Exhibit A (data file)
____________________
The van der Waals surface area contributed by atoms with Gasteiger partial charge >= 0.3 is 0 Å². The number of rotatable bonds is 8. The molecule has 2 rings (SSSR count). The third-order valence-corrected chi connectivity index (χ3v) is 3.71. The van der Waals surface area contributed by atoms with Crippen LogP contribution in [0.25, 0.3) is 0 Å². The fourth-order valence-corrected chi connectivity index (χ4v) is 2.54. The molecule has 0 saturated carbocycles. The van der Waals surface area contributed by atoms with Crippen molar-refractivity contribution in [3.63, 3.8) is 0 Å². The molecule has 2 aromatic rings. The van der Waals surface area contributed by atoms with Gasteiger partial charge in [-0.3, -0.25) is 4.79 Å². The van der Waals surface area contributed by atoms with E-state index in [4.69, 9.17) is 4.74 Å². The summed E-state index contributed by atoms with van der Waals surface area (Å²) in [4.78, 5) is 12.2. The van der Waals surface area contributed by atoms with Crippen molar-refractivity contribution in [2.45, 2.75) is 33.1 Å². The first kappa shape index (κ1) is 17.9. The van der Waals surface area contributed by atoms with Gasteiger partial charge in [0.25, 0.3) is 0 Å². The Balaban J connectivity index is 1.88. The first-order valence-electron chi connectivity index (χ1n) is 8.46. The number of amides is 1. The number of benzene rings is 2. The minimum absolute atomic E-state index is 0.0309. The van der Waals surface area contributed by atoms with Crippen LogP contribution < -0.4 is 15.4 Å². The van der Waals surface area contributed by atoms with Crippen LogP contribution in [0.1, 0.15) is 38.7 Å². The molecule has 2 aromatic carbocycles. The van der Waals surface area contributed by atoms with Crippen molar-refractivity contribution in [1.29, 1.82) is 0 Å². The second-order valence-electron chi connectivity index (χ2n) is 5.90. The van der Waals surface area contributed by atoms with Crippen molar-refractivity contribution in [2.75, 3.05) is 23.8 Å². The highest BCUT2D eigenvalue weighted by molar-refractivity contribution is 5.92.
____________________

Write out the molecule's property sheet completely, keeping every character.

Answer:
The van der Waals surface area contributed by atoms with Gasteiger partial charge >= 0.3 is 0 Å². The number of rotatable bonds is 8. The molecule has 2 rings (SSSR count). The third-order valence-corrected chi connectivity index (χ3v) is 3.71. The van der Waals surface area contributed by atoms with Crippen LogP contribution in [0.25, 0.3) is 0 Å². The fourth-order valence-corrected chi connectivity index (χ4v) is 2.54. The molecule has 0 saturated carbocycles. The van der Waals surface area contributed by atoms with Crippen molar-refractivity contribution in [3.63, 3.8) is 0 Å². The molecule has 2 aromatic rings. The van der Waals surface area contributed by atoms with Gasteiger partial charge in [-0.3, -0.25) is 4.79 Å². The van der Waals surface area contributed by atoms with E-state index in [4.69, 9.17) is 4.74 Å². The summed E-state index contributed by atoms with van der Waals surface area (Å²) in [4.78, 5) is 12.2. The van der Waals surface area contributed by atoms with Crippen molar-refractivity contribution in [2.45, 2.75) is 33.1 Å². The first kappa shape index (κ1) is 17.9. The van der Waals surface area contributed by atoms with Gasteiger partial charge in [0.25, 0.3) is 0 Å². The Balaban J connectivity index is 1.88. The first-order valence-electron chi connectivity index (χ1n) is 8.46. The number of amides is 1. The number of benzene rings is 2. The minimum absolute atomic E-state index is 0.0309. The van der Waals surface area contributed by atoms with Crippen LogP contribution < -0.4 is 15.4 Å². The van der Waals surface area contributed by atoms with Crippen LogP contribution in [0.1, 0.15) is 38.7 Å². The molecule has 2 aromatic carbocycles. The van der Waals surface area contributed by atoms with Crippen molar-refractivity contribution in [1.29, 1.82) is 0 Å². The second-order valence-electron chi connectivity index (χ2n) is 5.90. The van der Waals surface area contributed by atoms with Crippen molar-refractivity contribution in [2.75, 3.05) is 23.8 Å². The highest BCUT2D eigenvalue weighted by molar-refractivity contribution is 5.92.